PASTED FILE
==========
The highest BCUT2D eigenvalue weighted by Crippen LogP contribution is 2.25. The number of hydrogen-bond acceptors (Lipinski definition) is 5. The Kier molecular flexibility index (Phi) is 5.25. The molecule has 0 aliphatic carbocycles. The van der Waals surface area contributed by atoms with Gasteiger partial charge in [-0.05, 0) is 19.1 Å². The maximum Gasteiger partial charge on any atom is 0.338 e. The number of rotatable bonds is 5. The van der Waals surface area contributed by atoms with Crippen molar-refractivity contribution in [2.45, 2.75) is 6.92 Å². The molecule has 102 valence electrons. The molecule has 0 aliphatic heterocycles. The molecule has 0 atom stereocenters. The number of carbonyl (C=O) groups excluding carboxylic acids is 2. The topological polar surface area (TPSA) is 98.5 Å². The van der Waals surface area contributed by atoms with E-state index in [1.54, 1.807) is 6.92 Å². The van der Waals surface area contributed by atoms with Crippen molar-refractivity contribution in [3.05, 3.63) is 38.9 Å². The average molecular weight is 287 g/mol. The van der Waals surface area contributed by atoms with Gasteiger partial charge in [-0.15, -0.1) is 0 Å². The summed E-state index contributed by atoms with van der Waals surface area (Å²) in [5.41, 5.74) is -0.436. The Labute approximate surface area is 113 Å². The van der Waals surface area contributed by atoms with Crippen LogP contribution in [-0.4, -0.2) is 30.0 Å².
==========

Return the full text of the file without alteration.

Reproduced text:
The highest BCUT2D eigenvalue weighted by Crippen LogP contribution is 2.25. The number of hydrogen-bond acceptors (Lipinski definition) is 5. The Kier molecular flexibility index (Phi) is 5.25. The molecule has 0 aliphatic carbocycles. The van der Waals surface area contributed by atoms with Gasteiger partial charge in [-0.05, 0) is 19.1 Å². The maximum Gasteiger partial charge on any atom is 0.338 e. The number of rotatable bonds is 5. The van der Waals surface area contributed by atoms with Crippen molar-refractivity contribution in [2.45, 2.75) is 6.92 Å². The molecule has 102 valence electrons. The molecule has 0 aliphatic heterocycles. The molecule has 0 atom stereocenters. The number of carbonyl (C=O) groups excluding carboxylic acids is 2. The topological polar surface area (TPSA) is 98.5 Å². The van der Waals surface area contributed by atoms with E-state index in [1.54, 1.807) is 6.92 Å². The van der Waals surface area contributed by atoms with Crippen molar-refractivity contribution in [3.05, 3.63) is 38.9 Å². The average molecular weight is 287 g/mol. The van der Waals surface area contributed by atoms with Gasteiger partial charge in [-0.15, -0.1) is 0 Å². The summed E-state index contributed by atoms with van der Waals surface area (Å²) in [5.41, 5.74) is -0.436. The Labute approximate surface area is 113 Å². The van der Waals surface area contributed by atoms with Crippen LogP contribution in [-0.4, -0.2) is 30.0 Å².